Guided Meditation for Studying

Studying can be stressful. There’s often a big build up before midterms, exams, or tests that can leave you feeling a sense of panic within yourself. But the emotional state when cramming as much information into your brain doesn’t help you retain the information well enough to ensure you succeed.

Your emotional state when studying versus when you’re actually writing a test are often different. Your palms become sweaty when studying and your heart rate is often elevated just before the big moment of writing an exam. However, when you’re in the state of writing an exam, you’re often in a state of focus. It’s go time. There’s no room for panicking during a test, this is the moment to show what you’re made of.

A guided meditation for studying helps you get in that focus zone while you’re studying so that you can not only retain more information but also enjoy the process of learning while preparing for midterms, finals, tests, or exams. After all, shouldn’t learning and studying be kind of fun instead of something you dread?

What Is Meditation for Studying?

Meditation for studying is a healthy way to calm your mind to help you focus on the act of learning. It’s about counteracting the elevated heart rate, caffeine energy, and sleeplessness with guided breathing techniques so you can perform at your best.

It’s about allowing you to consume textbooks, study guides, or reading materials with a sense of clarity and inner peace so you actually absorb the information you read and study. It’s about shutting down those “I’m going to fail,” “I don’t have enough time,” and “I can’t do this” thoughts that are blocking you from retaining information in the first place.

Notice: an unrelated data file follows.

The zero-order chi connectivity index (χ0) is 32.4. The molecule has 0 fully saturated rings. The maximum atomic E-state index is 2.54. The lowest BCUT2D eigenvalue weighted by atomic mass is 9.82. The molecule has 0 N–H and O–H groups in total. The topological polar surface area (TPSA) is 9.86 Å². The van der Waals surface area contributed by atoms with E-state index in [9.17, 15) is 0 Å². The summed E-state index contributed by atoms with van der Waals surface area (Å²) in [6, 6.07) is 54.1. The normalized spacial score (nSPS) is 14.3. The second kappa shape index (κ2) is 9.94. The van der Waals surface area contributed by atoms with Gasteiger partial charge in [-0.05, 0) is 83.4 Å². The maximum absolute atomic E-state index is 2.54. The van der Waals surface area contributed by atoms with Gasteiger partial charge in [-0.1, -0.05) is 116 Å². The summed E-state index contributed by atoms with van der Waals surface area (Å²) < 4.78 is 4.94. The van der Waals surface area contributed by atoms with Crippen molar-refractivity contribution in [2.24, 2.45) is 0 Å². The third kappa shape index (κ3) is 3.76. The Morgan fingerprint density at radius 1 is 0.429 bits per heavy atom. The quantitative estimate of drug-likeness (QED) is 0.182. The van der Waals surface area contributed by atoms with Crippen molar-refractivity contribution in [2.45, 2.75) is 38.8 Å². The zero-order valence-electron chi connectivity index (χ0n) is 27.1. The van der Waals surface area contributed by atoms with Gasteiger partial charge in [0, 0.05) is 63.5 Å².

With a guided meditation for studying, you learn to watch those thoughts pass you by rather than going down a negativity vortex and obsessing on the thoughts when you really should be studying the information you already know.

Guided Meditations for Studying

How Meditation Improves Studying

Meditation improves studying in several ways. One of the ways in which meditation helps you study better is by increasing blood flow in your brain, which in turn helps improve your ability to store information in your memory. A study done on 52 to 77 year olds who all suffered with memory loss showed an increase in memory performance after eight weeks of practicing meditation at home. If your memory loss during tests comes from anxiety or stress, you can practice meditation daily to help you better retain the information you learn in class or while studying after school.

Meditation improves studying in other ways as well. For instance, meditation channels the subconscious mind. If you notice you have a ton of mental chatter, that’s your left brain calling the shots. Meditation activates the silent, subconscious right brain. Those practicing meditation regularly will notice that eventually the left brain becomes quieter over time because you’re in better control of your brain. By activating your right brain with meditation, you’re able to make more connections since that side of the brain is better connected to different parts of the brain. So, you’ll see a spike in creativity which will help you study better too.

By following along to guided meditations for studying, you’ll also be able to better concentrate. With a daily meditation practice, you’ll be able to concentrate for longer periods of time. However, it’s important to realize that you should practice meditation even during periods where you’re learning and there aren’t any upcoming tests so that you better develop the ability to absorb what you learn. The more frequently you practice meditation, the more you’ll be able to concentrate on assignments, projects, and finals.